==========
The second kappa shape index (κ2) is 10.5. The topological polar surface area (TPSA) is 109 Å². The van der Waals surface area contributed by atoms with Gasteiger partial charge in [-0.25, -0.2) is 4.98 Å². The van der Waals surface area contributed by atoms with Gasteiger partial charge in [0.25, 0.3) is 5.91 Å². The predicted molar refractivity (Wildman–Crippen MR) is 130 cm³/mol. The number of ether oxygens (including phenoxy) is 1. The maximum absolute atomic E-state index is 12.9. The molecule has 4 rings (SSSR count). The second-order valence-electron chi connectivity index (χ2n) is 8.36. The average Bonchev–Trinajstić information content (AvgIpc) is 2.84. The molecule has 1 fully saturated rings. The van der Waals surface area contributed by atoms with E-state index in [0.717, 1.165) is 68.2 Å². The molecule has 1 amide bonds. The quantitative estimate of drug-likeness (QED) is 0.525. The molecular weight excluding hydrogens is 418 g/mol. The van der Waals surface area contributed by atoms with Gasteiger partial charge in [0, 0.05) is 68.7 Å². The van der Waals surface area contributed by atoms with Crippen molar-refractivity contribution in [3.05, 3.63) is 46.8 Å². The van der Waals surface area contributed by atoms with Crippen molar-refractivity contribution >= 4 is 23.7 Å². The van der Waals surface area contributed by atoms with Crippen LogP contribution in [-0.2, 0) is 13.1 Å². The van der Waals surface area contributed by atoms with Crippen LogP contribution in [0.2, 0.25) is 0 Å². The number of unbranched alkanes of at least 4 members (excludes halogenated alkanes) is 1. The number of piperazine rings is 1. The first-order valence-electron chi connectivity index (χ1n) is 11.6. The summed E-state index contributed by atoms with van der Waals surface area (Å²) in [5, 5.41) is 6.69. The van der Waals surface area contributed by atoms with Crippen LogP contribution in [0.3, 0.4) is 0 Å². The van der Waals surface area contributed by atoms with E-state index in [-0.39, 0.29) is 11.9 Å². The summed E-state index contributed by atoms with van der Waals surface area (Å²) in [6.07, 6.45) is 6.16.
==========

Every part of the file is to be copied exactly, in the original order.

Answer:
The second kappa shape index (κ2) is 10.5. The topological polar surface area (TPSA) is 109 Å². The van der Waals surface area contributed by atoms with Gasteiger partial charge in [-0.25, -0.2) is 4.98 Å². The van der Waals surface area contributed by atoms with Gasteiger partial charge in [0.25, 0.3) is 5.91 Å². The predicted molar refractivity (Wildman–Crippen MR) is 130 cm³/mol. The number of ether oxygens (including phenoxy) is 1. The maximum absolute atomic E-state index is 12.9. The molecule has 4 rings (SSSR count). The second-order valence-electron chi connectivity index (χ2n) is 8.36. The average Bonchev–Trinajstić information content (AvgIpc) is 2.84. The molecule has 1 fully saturated rings. The van der Waals surface area contributed by atoms with E-state index in [0.717, 1.165) is 68.2 Å². The molecule has 1 amide bonds. The quantitative estimate of drug-likeness (QED) is 0.525. The molecular weight excluding hydrogens is 418 g/mol. The van der Waals surface area contributed by atoms with Gasteiger partial charge in [0, 0.05) is 68.7 Å². The van der Waals surface area contributed by atoms with Crippen molar-refractivity contribution in [3.05, 3.63) is 46.8 Å². The van der Waals surface area contributed by atoms with Crippen molar-refractivity contribution >= 4 is 23.7 Å². The van der Waals surface area contributed by atoms with Crippen LogP contribution in [-0.2, 0) is 13.1 Å². The van der Waals surface area contributed by atoms with Crippen LogP contribution in [0.2, 0.25) is 0 Å². The number of unbranched alkanes of at least 4 members (excludes halogenated alkanes) is 1. The number of piperazine rings is 1. The first-order valence-electron chi connectivity index (χ1n) is 11.6. The summed E-state index contributed by atoms with van der Waals surface area (Å²) in [5, 5.41) is 6.69. The van der Waals surface area contributed by atoms with Crippen LogP contribution in [0.3, 0.4) is 0 Å². The van der Waals surface area contributed by atoms with E-state index in [-0.39, 0.29) is 11.9 Å². The summed E-state index contributed by atoms with van der Waals surface area (Å²) in [6.07, 6.45) is 6.16.